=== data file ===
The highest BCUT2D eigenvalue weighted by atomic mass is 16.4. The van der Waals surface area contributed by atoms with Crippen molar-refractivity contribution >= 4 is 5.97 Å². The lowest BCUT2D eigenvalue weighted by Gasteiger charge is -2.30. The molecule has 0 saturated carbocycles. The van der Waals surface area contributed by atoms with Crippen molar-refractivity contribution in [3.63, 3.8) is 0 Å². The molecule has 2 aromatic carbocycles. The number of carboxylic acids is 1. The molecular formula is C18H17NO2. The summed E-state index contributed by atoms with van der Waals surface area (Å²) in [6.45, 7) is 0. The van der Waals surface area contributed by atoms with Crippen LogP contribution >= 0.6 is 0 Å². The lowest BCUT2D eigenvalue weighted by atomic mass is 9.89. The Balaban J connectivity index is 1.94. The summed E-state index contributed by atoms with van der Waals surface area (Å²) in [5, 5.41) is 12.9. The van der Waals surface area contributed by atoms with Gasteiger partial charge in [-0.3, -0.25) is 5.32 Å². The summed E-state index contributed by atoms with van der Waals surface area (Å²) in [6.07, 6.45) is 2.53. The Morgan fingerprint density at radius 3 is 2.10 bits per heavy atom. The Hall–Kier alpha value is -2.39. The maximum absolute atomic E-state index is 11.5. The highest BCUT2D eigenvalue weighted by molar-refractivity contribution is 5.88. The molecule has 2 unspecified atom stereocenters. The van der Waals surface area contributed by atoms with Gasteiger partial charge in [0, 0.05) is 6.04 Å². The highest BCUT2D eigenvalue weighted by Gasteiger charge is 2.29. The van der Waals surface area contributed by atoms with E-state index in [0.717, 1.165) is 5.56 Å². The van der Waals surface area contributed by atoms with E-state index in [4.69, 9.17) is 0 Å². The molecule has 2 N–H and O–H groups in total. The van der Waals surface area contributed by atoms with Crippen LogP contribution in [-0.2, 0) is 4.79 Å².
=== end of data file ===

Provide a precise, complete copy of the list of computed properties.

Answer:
The highest BCUT2D eigenvalue weighted by atomic mass is 16.4. The van der Waals surface area contributed by atoms with Crippen molar-refractivity contribution >= 4 is 5.97 Å². The lowest BCUT2D eigenvalue weighted by Gasteiger charge is -2.30. The molecule has 0 saturated carbocycles. The van der Waals surface area contributed by atoms with Crippen molar-refractivity contribution in [3.63, 3.8) is 0 Å². The molecule has 2 aromatic carbocycles. The number of carboxylic acids is 1. The molecular formula is C18H17NO2. The summed E-state index contributed by atoms with van der Waals surface area (Å²) in [6.45, 7) is 0. The van der Waals surface area contributed by atoms with Crippen LogP contribution >= 0.6 is 0 Å². The lowest BCUT2D eigenvalue weighted by atomic mass is 9.89. The Balaban J connectivity index is 1.94. The summed E-state index contributed by atoms with van der Waals surface area (Å²) in [5, 5.41) is 12.9. The van der Waals surface area contributed by atoms with Gasteiger partial charge in [-0.3, -0.25) is 5.32 Å². The summed E-state index contributed by atoms with van der Waals surface area (Å²) in [6.07, 6.45) is 2.53. The Morgan fingerprint density at radius 3 is 2.10 bits per heavy atom. The Hall–Kier alpha value is -2.39. The maximum absolute atomic E-state index is 11.5. The highest BCUT2D eigenvalue weighted by molar-refractivity contribution is 5.88. The molecule has 2 unspecified atom stereocenters. The van der Waals surface area contributed by atoms with Gasteiger partial charge in [0, 0.05) is 6.04 Å². The highest BCUT2D eigenvalue weighted by Gasteiger charge is 2.29. The van der Waals surface area contributed by atoms with E-state index in [0.717, 1.165) is 5.56 Å². The van der Waals surface area contributed by atoms with E-state index in [4.69, 9.17) is 0 Å². The molecule has 2 N–H and O–H groups in total. The van der Waals surface area contributed by atoms with Crippen LogP contribution in [-0.2, 0) is 4.79 Å².